IFM, which is owned by several profit for member funds , also rejected the ownership concerns telling the Investment Magazine “the theory that common ownership causes anti-competitive outcomes has already been extensively debated elsewhere and shown to have significant flaws.”
It added “a number of competition authorities have concluded that the theory and available evidence does not warrant making changes to how they already police anti-competitive practices. “
Industry leader Australian Super with $260 billion under management is managing more assets internally and only wants a position in 20 to 25 Australian listed equities.
Airports most obvious example of cross holdings
Airports are the most obvious example of cross holdings with IFM controlling 85 per cent of Sydney, 25.2 per cent of Melbourne, 20 per cent of Brisbane and 77.4 per cent of Darwin.
The other 15 per cent of Sydney is owned by Unisuper.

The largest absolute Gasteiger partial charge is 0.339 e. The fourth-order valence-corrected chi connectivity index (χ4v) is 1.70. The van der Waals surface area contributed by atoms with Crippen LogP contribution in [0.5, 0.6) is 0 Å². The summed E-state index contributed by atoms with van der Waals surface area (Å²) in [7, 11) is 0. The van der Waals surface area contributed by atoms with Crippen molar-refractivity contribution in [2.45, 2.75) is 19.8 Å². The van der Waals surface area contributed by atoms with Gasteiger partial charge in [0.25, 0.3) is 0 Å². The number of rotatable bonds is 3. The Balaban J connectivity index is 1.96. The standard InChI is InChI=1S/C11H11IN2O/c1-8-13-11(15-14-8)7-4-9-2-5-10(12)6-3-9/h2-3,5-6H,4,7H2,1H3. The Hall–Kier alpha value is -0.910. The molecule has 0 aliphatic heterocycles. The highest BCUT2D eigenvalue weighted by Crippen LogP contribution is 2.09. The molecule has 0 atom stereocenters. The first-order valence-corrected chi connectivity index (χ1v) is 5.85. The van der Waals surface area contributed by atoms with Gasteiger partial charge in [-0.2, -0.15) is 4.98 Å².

IFM shareholder Australian Super also owns 5.2 per cent of Perth Airport and Unisuper owns seven per cent of Brisbane Airport and 49 per cent of Adelaide Airport.
Just as well Qantas has a stranglehold on Australian aviation because it would have noted while it was reporting $5.1 billion in losses for the two years ending June 2021, Melbourne was the only one of the big four airports to lose money last year amid the COVID shutdowns.
That is good news for its closely aligned investors.
The links between the airports which hit airlines with revenue sapping aeronautical charges raise at least eyebrows even if arguably they don’t directly compete.
The bottom line is the so called competition mafia, the lawyers advising on ACCC issues, now have a new lucrative line of clients in the form of profit for member funds.